Venting is normal—despite all the ‘mindfulness’ and ‘meditation’ in the world, work is likely to create frustrations and where better to spill them than onto your co-workers?
Often, no matter how much you love your job, you’ll likely go through a phase where you need to get it all off your chest, and that’s okay…until it’s not okay. Constant venting can be a source of negativity in the office, and cause you to lose valued friends in your co-workers, or even become an adversary to productivity, and nobody wants that. So, before anything gets out of hand, why don’t you check out four ways you can work on your venting in the workplace, to keep everything in check?
1. Don’t Yell – Whisper!
When you do vent, you don’t want to bring the whole office’s mood down to your level, just to feel a small release of frustrations. So try to stop your venting having such a great impact, with a few quick tips. Don’t vent in the middle of the office – keep it close and personal, and behind closed doors if possible. Try not to do it too often – if it’s once a day, that’s way too much, and even once a week is pushing it. And when you do vent, keep it to a few close co-workers, possibly those who are rather stoically minded and won’t crack under the extra pressure of all your problems.
Finally, make sure you consider whether it’s worth it every time. You’ll have to stop working, go somewhere private, find a select one or two co-workers and be careful on how you act, so make sure you only vent when you really need to. These precautions should help you to decide whether you truly must get things off your chest. And if you do, they’ll keep the impact minimal.
2. Don’t Complain – Resolve!
“If you’re venting, then something’s wrong,” claims Matthew Armstrong, who is with Britstudent.com and also Writemyx.com, “nobody’s arguing that point. So, if something’s wrong, then why not spend the time you would’ve spent venting coming up with solutions to your problem? I find that this works on small problems which you can actually solve just as well as large problems that you genuinely can’t, since it takes your mind off complaining and either makes you realize you can’t do anything about it, and then find ways to deal with it, or it sorts out the problem!”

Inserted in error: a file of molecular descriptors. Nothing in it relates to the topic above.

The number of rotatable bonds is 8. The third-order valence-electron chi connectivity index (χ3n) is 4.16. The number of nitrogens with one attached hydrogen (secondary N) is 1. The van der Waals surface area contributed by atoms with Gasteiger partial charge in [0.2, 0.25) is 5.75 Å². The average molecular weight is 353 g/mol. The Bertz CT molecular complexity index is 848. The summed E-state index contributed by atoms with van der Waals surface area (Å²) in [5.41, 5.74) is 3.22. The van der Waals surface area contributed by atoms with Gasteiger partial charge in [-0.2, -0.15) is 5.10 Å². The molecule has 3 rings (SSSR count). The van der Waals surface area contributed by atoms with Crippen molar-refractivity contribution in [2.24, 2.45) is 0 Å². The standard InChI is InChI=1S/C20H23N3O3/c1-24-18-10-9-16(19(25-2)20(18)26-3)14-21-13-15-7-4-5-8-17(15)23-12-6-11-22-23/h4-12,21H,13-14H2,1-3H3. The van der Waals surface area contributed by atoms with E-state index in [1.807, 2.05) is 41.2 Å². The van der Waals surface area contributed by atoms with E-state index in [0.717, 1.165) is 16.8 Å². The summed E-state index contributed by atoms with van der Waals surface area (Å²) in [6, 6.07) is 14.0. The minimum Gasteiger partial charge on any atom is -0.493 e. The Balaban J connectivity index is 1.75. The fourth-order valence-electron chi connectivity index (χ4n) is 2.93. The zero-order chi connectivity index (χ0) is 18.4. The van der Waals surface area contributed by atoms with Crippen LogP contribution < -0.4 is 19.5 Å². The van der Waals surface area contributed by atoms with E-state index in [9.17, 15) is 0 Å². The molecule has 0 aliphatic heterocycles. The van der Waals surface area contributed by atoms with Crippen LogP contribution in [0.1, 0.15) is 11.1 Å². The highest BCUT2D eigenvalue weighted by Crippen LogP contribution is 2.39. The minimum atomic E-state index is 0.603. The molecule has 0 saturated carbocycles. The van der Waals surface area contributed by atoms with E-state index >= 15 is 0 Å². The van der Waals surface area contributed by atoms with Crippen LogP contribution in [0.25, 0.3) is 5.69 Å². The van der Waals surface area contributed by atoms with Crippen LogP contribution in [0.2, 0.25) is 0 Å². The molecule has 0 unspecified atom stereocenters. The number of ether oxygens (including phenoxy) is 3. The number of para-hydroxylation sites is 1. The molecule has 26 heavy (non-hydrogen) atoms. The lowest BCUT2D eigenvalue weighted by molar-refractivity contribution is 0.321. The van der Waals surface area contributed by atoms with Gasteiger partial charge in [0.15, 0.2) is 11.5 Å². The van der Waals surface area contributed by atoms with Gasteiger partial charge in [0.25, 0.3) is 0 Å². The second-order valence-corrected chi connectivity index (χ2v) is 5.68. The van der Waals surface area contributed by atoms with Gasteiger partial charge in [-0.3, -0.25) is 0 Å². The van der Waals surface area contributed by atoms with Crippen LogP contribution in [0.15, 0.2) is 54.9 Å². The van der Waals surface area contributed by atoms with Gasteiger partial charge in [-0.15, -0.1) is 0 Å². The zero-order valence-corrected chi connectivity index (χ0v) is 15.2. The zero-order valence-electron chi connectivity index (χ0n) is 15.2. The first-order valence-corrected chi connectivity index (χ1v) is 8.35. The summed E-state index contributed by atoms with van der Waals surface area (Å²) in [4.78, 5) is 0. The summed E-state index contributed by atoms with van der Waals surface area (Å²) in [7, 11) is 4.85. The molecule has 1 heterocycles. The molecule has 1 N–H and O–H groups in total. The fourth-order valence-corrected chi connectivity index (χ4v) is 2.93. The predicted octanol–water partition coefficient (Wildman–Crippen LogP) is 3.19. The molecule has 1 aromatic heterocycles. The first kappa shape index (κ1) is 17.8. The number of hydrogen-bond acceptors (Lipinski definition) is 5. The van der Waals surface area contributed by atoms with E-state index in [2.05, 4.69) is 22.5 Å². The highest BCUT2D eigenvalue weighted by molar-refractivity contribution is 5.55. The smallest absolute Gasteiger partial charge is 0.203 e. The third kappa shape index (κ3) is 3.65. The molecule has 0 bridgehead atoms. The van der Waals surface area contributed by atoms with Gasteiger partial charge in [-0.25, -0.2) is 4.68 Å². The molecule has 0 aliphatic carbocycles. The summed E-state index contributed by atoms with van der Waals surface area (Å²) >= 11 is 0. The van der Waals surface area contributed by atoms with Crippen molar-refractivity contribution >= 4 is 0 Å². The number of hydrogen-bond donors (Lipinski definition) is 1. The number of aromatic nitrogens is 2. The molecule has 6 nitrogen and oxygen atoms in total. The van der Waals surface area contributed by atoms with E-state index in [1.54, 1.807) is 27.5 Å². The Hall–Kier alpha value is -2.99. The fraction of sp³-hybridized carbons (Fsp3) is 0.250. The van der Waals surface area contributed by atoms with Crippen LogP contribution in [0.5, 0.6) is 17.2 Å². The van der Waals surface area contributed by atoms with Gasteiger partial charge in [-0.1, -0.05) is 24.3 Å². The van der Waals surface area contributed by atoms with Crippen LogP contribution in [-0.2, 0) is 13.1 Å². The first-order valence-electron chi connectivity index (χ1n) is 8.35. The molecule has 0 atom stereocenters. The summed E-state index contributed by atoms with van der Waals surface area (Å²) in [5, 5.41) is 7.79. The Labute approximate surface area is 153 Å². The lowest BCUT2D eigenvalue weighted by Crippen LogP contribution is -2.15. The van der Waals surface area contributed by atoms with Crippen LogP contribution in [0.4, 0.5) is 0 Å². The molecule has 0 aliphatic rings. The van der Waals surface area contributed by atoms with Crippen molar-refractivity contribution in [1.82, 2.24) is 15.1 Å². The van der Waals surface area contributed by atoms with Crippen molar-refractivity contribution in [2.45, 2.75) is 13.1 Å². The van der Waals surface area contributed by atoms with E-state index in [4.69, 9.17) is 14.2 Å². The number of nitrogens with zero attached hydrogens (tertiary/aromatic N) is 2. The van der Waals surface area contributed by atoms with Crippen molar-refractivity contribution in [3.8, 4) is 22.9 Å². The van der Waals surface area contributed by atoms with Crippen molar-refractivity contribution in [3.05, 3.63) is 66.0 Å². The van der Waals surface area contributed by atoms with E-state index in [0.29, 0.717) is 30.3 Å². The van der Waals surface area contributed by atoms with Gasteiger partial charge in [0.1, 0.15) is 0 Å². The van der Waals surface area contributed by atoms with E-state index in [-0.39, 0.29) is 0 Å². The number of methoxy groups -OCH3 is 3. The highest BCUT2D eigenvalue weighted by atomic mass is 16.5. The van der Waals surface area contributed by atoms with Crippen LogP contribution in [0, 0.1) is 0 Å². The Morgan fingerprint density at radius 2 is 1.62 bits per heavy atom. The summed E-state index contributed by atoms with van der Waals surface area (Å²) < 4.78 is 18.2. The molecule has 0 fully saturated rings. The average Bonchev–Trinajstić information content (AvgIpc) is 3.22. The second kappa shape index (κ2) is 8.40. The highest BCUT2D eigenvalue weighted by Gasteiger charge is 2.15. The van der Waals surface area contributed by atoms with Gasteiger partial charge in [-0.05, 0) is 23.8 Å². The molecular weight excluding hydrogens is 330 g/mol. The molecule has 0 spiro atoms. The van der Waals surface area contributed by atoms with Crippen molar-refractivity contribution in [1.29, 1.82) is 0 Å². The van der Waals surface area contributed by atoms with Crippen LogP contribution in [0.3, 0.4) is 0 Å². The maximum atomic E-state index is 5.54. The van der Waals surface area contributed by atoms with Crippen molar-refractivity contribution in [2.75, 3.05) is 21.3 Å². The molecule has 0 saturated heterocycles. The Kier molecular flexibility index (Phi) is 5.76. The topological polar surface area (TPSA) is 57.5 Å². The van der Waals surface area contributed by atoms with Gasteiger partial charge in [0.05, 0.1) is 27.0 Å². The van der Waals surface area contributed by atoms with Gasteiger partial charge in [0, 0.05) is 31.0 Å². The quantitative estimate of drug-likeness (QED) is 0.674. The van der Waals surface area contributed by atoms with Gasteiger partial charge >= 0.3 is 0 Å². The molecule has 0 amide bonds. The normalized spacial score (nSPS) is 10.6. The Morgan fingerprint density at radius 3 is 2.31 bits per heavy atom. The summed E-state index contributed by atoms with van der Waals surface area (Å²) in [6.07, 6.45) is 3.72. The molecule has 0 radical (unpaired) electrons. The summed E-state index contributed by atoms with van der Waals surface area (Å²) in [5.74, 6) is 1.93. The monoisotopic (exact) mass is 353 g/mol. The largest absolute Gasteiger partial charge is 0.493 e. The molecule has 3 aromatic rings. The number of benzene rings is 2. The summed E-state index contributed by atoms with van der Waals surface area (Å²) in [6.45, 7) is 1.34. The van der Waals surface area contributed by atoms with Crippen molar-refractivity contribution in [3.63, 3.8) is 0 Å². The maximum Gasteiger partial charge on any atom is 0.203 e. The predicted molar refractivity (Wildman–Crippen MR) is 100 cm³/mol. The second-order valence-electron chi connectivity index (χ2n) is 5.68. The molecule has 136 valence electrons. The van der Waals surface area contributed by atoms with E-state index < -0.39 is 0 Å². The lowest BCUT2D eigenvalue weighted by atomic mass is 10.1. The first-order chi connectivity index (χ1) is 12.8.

He continues, “Honestly, it’s a win-win situation, so stop yourself just before you vent and start thinking about what’s causing the venting in the first place. If you need to, you can even bring in a co-worker to brainstorm, as long as there’s positive energy in the conversation and not the negative energy that is typical of venting. This way, you’re turning a negative into a positive, without ruining the rest of the office’s day.”
3. Don’t Speak – Write!
Finally, a good coping method is often to keep a ‘stress journal’, where you can write down everything that you would have vented to a co-worker. “I have often found myself scribbling down vicious notes in a journal which would make your eyebrows raise up to the roof, but it helps to relieve my frustrations, which are common in high-stress workplaces,” says Victor Buckbridge, a tech writer at Australia2write.com and Nextcoursework.com, “and I’d recommend any other worker to do the same. Nobody has to see your journal but you – definitely no one should be writing in your journal except you – and it’s a great place to tell all of your fears, angers and anxieties to a ‘brick wall’, so you don’t end up annoying and saddening your co-workers. Ten minutes out of a lunch break every day, or every other day, can be the difference between you lamenting your sorrows to anyone who comes within five feet of your desk and you working productively for the rest of the day. Honestly, try it – you won’t regret it!”
Your journal doesn’t have to be fancy – it doesn’t even have to a notebook. It could be a few paragraphs on the back of an unused sheet of paper, but as long as you take the time to write down your thoughts, you’ll be getting back on track and being as productive as ever in the office in no time!
Michael Dehoyos loves his work as a content marketer at PhD Kingdom, and has recently begun assisting various companies in how they create strategies for marketing and concepts for their plans at Academic Brits. In his free time, one of his greatest passions in life is to write, and he contributes to many publications, creating articles on topics which interest him specifically at Origin Writings, where he has been a reader for a long time.